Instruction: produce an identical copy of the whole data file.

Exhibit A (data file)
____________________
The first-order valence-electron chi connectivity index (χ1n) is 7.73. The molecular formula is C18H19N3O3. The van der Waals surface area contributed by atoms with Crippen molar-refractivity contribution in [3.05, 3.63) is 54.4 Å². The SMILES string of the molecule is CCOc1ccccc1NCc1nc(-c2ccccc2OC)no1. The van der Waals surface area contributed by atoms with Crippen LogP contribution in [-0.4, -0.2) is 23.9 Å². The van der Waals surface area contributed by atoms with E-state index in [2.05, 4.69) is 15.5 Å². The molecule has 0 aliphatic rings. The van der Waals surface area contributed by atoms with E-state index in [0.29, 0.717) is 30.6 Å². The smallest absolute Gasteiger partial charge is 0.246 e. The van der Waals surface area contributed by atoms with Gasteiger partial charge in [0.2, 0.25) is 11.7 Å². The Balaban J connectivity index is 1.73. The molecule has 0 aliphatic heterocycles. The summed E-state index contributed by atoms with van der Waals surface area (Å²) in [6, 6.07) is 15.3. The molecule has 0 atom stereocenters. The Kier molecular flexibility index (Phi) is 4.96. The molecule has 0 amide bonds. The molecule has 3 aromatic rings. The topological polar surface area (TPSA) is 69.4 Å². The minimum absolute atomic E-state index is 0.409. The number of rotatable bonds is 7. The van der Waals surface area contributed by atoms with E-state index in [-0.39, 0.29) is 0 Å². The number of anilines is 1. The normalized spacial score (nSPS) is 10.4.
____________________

The first-order valence-electron chi connectivity index (χ1n) is 7.73. The molecular formula is C18H19N3O3. The van der Waals surface area contributed by atoms with Crippen molar-refractivity contribution in [3.05, 3.63) is 54.4 Å². The SMILES string of the molecule is CCOc1ccccc1NCc1nc(-c2ccccc2OC)no1. The van der Waals surface area contributed by atoms with Crippen LogP contribution in [-0.4, -0.2) is 23.9 Å². The van der Waals surface area contributed by atoms with E-state index in [2.05, 4.69) is 15.5 Å². The molecule has 0 aliphatic rings. The van der Waals surface area contributed by atoms with E-state index in [0.29, 0.717) is 30.6 Å². The smallest absolute Gasteiger partial charge is 0.246 e. The van der Waals surface area contributed by atoms with Gasteiger partial charge in [0.2, 0.25) is 11.7 Å². The Balaban J connectivity index is 1.73. The molecule has 0 aliphatic heterocycles. The summed E-state index contributed by atoms with van der Waals surface area (Å²) in [6, 6.07) is 15.3. The molecule has 0 atom stereocenters. The Kier molecular flexibility index (Phi) is 4.96. The molecule has 0 amide bonds. The molecule has 3 aromatic rings. The topological polar surface area (TPSA) is 69.4 Å². The minimum absolute atomic E-state index is 0.409. The number of rotatable bonds is 7. The van der Waals surface area contributed by atoms with E-state index in [-0.39, 0.29) is 0 Å². The number of anilines is 1. The normalized spacial score (nSPS) is 10.4.